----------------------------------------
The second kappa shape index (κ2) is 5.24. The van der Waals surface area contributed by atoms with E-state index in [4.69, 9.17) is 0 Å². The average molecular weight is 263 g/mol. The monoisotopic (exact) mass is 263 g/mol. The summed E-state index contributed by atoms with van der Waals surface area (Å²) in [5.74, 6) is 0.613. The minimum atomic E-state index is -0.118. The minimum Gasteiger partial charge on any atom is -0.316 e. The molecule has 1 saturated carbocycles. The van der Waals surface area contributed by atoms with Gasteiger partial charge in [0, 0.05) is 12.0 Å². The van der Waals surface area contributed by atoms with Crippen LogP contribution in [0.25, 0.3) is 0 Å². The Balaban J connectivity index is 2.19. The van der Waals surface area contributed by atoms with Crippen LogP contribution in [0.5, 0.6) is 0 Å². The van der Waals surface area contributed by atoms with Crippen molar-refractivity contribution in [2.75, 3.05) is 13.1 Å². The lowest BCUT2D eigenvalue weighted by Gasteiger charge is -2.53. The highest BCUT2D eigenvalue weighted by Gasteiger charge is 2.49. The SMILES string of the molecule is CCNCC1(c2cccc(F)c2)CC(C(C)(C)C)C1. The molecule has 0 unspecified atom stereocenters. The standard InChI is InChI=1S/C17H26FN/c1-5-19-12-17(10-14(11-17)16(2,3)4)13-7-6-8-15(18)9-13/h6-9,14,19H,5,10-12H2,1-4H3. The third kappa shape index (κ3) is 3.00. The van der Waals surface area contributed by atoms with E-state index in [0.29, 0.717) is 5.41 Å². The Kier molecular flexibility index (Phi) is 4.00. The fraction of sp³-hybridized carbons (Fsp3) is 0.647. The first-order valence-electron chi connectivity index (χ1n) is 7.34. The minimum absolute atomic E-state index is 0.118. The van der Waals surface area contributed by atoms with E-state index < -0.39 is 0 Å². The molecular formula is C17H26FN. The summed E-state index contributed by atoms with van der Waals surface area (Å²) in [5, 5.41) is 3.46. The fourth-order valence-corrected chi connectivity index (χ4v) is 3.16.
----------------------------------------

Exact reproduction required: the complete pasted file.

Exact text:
The second kappa shape index (κ2) is 5.24. The van der Waals surface area contributed by atoms with E-state index in [4.69, 9.17) is 0 Å². The average molecular weight is 263 g/mol. The monoisotopic (exact) mass is 263 g/mol. The summed E-state index contributed by atoms with van der Waals surface area (Å²) in [5.74, 6) is 0.613. The minimum atomic E-state index is -0.118. The minimum Gasteiger partial charge on any atom is -0.316 e. The molecule has 1 saturated carbocycles. The van der Waals surface area contributed by atoms with Gasteiger partial charge in [0, 0.05) is 12.0 Å². The van der Waals surface area contributed by atoms with Crippen LogP contribution in [0.25, 0.3) is 0 Å². The Balaban J connectivity index is 2.19. The van der Waals surface area contributed by atoms with Crippen LogP contribution in [0.5, 0.6) is 0 Å². The van der Waals surface area contributed by atoms with Crippen molar-refractivity contribution in [2.75, 3.05) is 13.1 Å². The lowest BCUT2D eigenvalue weighted by Gasteiger charge is -2.53. The highest BCUT2D eigenvalue weighted by Gasteiger charge is 2.49. The SMILES string of the molecule is CCNCC1(c2cccc(F)c2)CC(C(C)(C)C)C1. The molecule has 0 unspecified atom stereocenters. The standard InChI is InChI=1S/C17H26FN/c1-5-19-12-17(10-14(11-17)16(2,3)4)13-7-6-8-15(18)9-13/h6-9,14,19H,5,10-12H2,1-4H3. The third kappa shape index (κ3) is 3.00. The van der Waals surface area contributed by atoms with E-state index in [0.29, 0.717) is 5.41 Å². The Kier molecular flexibility index (Phi) is 4.00. The fraction of sp³-hybridized carbons (Fsp3) is 0.647. The first-order valence-electron chi connectivity index (χ1n) is 7.34. The minimum absolute atomic E-state index is 0.118. The van der Waals surface area contributed by atoms with E-state index < -0.39 is 0 Å². The molecular formula is C17H26FN. The summed E-state index contributed by atoms with van der Waals surface area (Å²) in [5, 5.41) is 3.46. The fourth-order valence-corrected chi connectivity index (χ4v) is 3.16.